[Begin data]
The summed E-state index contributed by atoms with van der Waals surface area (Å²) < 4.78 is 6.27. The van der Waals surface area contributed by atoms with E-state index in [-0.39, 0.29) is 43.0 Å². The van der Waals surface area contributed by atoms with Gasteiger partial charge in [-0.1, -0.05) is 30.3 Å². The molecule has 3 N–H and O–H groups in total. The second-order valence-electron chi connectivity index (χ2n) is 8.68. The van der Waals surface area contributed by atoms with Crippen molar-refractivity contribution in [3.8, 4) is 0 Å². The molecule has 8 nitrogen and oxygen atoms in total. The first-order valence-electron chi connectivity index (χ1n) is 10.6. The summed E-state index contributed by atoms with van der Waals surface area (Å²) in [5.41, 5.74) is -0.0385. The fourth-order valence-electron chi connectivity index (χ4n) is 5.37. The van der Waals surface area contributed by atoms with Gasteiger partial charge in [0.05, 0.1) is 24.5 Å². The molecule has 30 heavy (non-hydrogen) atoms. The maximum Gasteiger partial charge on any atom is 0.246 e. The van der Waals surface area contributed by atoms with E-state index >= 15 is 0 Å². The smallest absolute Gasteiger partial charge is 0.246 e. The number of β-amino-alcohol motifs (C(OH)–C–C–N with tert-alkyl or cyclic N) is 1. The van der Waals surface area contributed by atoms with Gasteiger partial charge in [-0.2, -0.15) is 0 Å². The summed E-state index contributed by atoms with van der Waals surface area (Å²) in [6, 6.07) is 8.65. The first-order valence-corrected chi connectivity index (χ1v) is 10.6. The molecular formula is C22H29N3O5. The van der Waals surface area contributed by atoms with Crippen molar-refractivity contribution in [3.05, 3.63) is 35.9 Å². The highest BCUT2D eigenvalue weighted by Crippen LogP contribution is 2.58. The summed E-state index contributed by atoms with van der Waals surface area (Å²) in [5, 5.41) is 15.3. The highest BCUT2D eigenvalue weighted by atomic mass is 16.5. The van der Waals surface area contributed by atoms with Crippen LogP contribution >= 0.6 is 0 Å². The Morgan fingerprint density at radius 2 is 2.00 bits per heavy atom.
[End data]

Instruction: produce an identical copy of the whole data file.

The summed E-state index contributed by atoms with van der Waals surface area (Å²) < 4.78 is 6.27. The van der Waals surface area contributed by atoms with E-state index in [-0.39, 0.29) is 43.0 Å². The van der Waals surface area contributed by atoms with Gasteiger partial charge in [-0.1, -0.05) is 30.3 Å². The molecule has 3 N–H and O–H groups in total. The second-order valence-electron chi connectivity index (χ2n) is 8.68. The van der Waals surface area contributed by atoms with Crippen molar-refractivity contribution in [3.8, 4) is 0 Å². The molecule has 8 nitrogen and oxygen atoms in total. The first-order valence-electron chi connectivity index (χ1n) is 10.6. The summed E-state index contributed by atoms with van der Waals surface area (Å²) in [5.41, 5.74) is -0.0385. The fourth-order valence-electron chi connectivity index (χ4n) is 5.37. The van der Waals surface area contributed by atoms with Gasteiger partial charge in [0.05, 0.1) is 24.5 Å². The molecule has 30 heavy (non-hydrogen) atoms. The maximum Gasteiger partial charge on any atom is 0.246 e. The van der Waals surface area contributed by atoms with E-state index >= 15 is 0 Å². The smallest absolute Gasteiger partial charge is 0.246 e. The number of β-amino-alcohol motifs (C(OH)–C–C–N with tert-alkyl or cyclic N) is 1. The van der Waals surface area contributed by atoms with Gasteiger partial charge in [-0.2, -0.15) is 0 Å². The summed E-state index contributed by atoms with van der Waals surface area (Å²) in [6, 6.07) is 8.65. The first-order valence-corrected chi connectivity index (χ1v) is 10.6. The molecular formula is C22H29N3O5. The van der Waals surface area contributed by atoms with Crippen molar-refractivity contribution in [3.05, 3.63) is 35.9 Å². The highest BCUT2D eigenvalue weighted by Crippen LogP contribution is 2.58. The summed E-state index contributed by atoms with van der Waals surface area (Å²) in [5, 5.41) is 15.3. The highest BCUT2D eigenvalue weighted by atomic mass is 16.5. The van der Waals surface area contributed by atoms with Crippen LogP contribution >= 0.6 is 0 Å². The Morgan fingerprint density at radius 2 is 2.00 bits per heavy atom.